Hospitals in their present form are no longer viable for the future. As demographics, social norms and disease patterns change, the healthcare sector and medical facilities must also adapt to ensure that they can continue to fulfil their duty to provide care and remain sustainable. Pressure is mounting and can be seen in statutory regulations as well as in technology requirements. Patients are increasingly becoming customers who expect not only medical services but also comfort.
At the same time, the amount of time they can stay in clinics is limited due to the fact that an increasing number of medical procedures are being performed on an outpatient basis with post-operative treatment taking place in the home. "The activities of hospitals are going to be transformed and this will have an impact on their conception, organisation and architecture," says Awn Jalal Sharif from the Supreme Council of Health in Qatar. At the "Hospital Build Europe 2011" trade fair and congress, taking place from 4th-6th April 2011 in Nuremberg, he will discuss eight trends and reasons that demonstrate how hospitals in their present form have not kept pace with the times.
Numerous international experts at "Hospital Build Europe 2011" will address topics such as economic factors and business models, facility management, the role of sustainability as well as the influence of structural design on efficiency and healing. Dr. Markus Söder, Bavarian State Minister of the Environment and Public Health, will open the event. Prof. Christine Nickl-Weller from Nickl & Partner will highlight the challenges facing the hospital in 2020. The architect is the head of the "Hospital plus" research project at the Technische Universität Berlin, which aims to improve the energy efficiency of hospitals. "Hospitals not only have high energy consumption, but also enormous potential for energy savings, which we seek to achieve through our research," explains Nickl-Weller.
Other speakers include Dr. Mathias Goyen from UKE Consult und Management, Dr. Roland Mörmel from Hochtief Construction, Prof. Bernd H. Mühlbauer from bh.m Hospital Consulting and Prof. Dr. Alan Dilani from the International Academy of Design and Health. In addition to discussions on the design, building and refurbishment of hospitals, a parallel series of talks will focus on the topics of healthcare management, process optimisation, non-medical services and patient hotels.
"Hospital Build Europe", already a success for two years running in Dubai and Singapore, will be held in the European market for the first time in 2011. The specialised trade fair with accompanying congress offers exhibitors and visitors from across Europe a new and engaging platform. Investors, commissioners, backers and managers of major healthcare building projects will meet suppliers of the best services in planning, design, building, operations, management and refurbishment.
EUROFORUM Deutschland SE
Tel.: +49 (0) 211/96 86- 3380
Fax: +49 (0) 211/96 86- 4380
#IC2S2: When Social Science meets Computer Science - GESIS will host the IC2S2 conference 2017
14.10.2016 | GESIS - Leibniz-Institut für Sozialwissenschaften
Agricultural Trade Developments and Potentials in Central Asia and the South Caucasus
14.10.2016 | Leibniz-Institut für Agrarentwicklung in Transformationsökonomien (IAMO)
Researchers from the Institute for Quantum Computing (IQC) at the University of Waterloo led the development of a new extensible wiring technique capable of controlling superconducting quantum bits, representing a significant step towards to the realization of a scalable quantum computer.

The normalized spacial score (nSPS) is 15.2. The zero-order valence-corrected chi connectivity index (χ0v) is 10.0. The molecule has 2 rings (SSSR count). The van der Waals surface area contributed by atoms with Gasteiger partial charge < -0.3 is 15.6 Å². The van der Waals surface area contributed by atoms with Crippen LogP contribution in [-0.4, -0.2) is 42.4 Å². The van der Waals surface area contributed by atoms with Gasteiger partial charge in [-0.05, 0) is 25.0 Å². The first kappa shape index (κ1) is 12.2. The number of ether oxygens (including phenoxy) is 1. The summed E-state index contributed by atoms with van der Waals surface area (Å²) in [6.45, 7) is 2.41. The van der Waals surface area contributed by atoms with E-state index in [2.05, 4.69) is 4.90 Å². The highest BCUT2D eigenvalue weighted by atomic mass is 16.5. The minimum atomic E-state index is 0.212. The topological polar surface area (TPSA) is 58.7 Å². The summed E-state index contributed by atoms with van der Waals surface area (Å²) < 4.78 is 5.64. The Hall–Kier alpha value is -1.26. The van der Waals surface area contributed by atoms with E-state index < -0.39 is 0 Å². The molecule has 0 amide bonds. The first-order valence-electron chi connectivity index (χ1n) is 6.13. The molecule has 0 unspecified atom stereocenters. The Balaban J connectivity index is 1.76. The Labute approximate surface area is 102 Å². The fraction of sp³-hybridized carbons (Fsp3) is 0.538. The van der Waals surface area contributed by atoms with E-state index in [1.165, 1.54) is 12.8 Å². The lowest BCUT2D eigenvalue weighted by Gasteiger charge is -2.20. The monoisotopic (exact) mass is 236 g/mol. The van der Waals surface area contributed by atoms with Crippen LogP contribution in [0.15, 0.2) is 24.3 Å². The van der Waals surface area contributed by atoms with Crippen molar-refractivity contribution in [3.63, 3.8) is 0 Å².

"The quantum socket is a wiring method that uses three-dimensional wires based on spring-loaded pins to address individual qubits," said Jeremy Béjanin, a PhD...
In a paper in Scientific Reports, a research team at Worcester Polytechnic Institute describes a novel light-activated phenomenon that could become the basis for applications as diverse as microscopic robotic grippers and more efficient solar cells.
A research team at Worcester Polytechnic Institute (WPI) has developed a revolutionary, light-activated semiconductor nanocomposite material that can be used...
By forcefully embedding two silicon atoms in a diamond matrix, Sandia researchers have demonstrated for the first time on a single chip all the components needed to create a quantum bridge to link quantum computers together.
"People have already built small quantum computers," says Sandia researcher Ryan Camacho. "Maybe the first useful one won't be a single giant quantum computer...
COMPAMED has become the leading international marketplace for suppliers of medical manufacturing. The trade fair, which takes place every November and is co-located to MEDICA in Dusseldorf, has been steadily growing over the past years and shows that medical technology remains a rapidly growing market.
In 2016, the joint pavilion by the IVAM Microtechnology Network, the Product Market “High-tech for Medical Devices”, will be located in Hall 8a again and will...
'Ferroelectric' materials can switch between different states of electrical polarization in response to an external electric field. This flexibility means they show promise for many applications, for example in electronic devices and computer memory. Current ferroelectric materials are highly valued for their thermal and chemical stability and rapid electro-mechanical responses, but creating a material that is scalable down to the tiny sizes needed for technologies like silicon-based semiconductors (Si-based CMOS) has proven challenging.
Now, Hiroshi Funakubo and co-workers at the Tokyo Institute of Technology, in collaboration with researchers across Japan, have conducted experiments to...
14.10.2016 | Event News
14.10.2016 | Event News
12.10.2016 | Event News
21.10.2016 | Health and Medicine
21.10.2016 | Information Technology
21.10.2016 | Materials Sciences